- Are MOOCs all they’re hyped up to be? Two enthusiasts share their experiences
- Wednesday, October 16th, 2013
My name is Erna and I’m an intern at Saffron Interactive. After reading our last blog post about MOOCs, I became curious and thought I’d give it a go and enrol in one of them.
After browsing the catalogues of courses starting in October on Edx, Coursera, Udacity and CourseSites, I signed up for Crafting an Effective Writer: Tools of the Trade.
The process was straightforward and a quick browse of the course gave me all the information I needed about navigation, technical requirements, assessments, ways to interact with other students, and even drop-out rates.
As an undergraduate student, I’m used to face-to-face lessons, so a full online learning experience is new to me, and that’s why I asked some active users of MOOCs about their experiences. Antonella, a Senior Instructional Designer at Saffron and Dimitra, an intern like me, answered my questions.
You have both taken MOOCs – what’s it like to learn fully online?
Dimitra: What I really enjoy is the fact that there is pluralism of ideas and multiculturalism. As courses are open, you have the opportunity to discuss and collaborate with people of different backgrounds and ages. I collaborated on a project with a team of six spread around the globe. It was a challenge because of the time difference, but it gave me valuable experience working with a remote and multicultural team.
Antonella: I believe that online education can potentially allow for a much richer experience than a traditional face to face course. MOOCs are the early stage of online education and the pedagogical model they propose is a challenging one. Also, MOOCs are technology dependant so sometimes courses don’t work as initially envisaged by the organisers. But I find MOOCs a fun way to learn and I really like the social aspect of it.
Have you experienced any issues with MOOCs?
Dimitra: From a user’s perspective, one issue is crowded forums. Last year I enrolled in an interesting course called the Fundamentals of Online Education, but it was suspended because of technical issues with a tool the organisers decided to use.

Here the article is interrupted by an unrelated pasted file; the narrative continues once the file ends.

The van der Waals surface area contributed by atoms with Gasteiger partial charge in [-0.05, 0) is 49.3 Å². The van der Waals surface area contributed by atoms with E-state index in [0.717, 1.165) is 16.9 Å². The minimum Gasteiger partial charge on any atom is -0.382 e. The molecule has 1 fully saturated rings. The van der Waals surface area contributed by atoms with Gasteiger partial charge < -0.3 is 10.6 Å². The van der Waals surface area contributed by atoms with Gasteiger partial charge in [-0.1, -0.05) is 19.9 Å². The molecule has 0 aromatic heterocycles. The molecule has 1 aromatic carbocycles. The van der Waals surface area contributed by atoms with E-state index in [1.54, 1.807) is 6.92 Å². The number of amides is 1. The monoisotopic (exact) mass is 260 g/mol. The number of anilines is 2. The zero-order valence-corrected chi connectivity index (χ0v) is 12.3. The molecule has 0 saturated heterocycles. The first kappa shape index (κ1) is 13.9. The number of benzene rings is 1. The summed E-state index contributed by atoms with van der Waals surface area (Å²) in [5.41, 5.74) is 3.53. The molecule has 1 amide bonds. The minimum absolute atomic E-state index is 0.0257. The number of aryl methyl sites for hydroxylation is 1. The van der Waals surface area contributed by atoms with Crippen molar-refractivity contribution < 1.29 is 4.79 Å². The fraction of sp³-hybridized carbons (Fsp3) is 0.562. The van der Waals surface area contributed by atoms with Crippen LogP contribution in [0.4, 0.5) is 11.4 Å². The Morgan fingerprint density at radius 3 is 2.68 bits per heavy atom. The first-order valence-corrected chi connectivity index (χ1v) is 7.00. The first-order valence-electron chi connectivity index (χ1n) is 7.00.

Antonella: It can be a bit cumbersome to follow discussions. Also, some courses are designed so that to fully participate, you need to set up accounts with social networks or have your own blog. So, although this allows you to stay connected, it can be time consuming or even a bit overwhelming especially to those not so keen on technology.
Would you recommend a MOOC to anyone?
Dimitra: Whoever enrols should know that most MOOCs are delivered in English. So a good command of the language is necessary to understand the content material, complete assignments and communicate with others. Also, if achieving a formal certificate is your motivation, then you’ll be disappointed because most MOOCs don’t offer them yet.
Antonella: MOOCs demand an active approach to learning, so it’s not about listening to lectures, reading papers and taking an online knowledge test. A MOOC is usually designed so that the learning experience is shared with others and new knowledge is created via these interactions. Learning is not even confined within the “online cohort”, as learners can create further learning opportunities outside the platform. You have to be prepared to use online tools to contribute to discussions, share your work and communicate with the others.
Critics point out that a large number of people don’t complete courses. How do you explain this?
Dimitra: I’ve completed five and like me many others find this way of learning interesting, rewarding and fun. I imagine some people enrol because they know MOOCs offer flexibility, and are free. It may be that some people enrol and simply complete the part of the course that they’re most interested in. I guess that some people underestimate MOOCs and may think that they’re not “serious” courses. But when they start doing the work they realise that they’re in fact very “serious” and require commitment.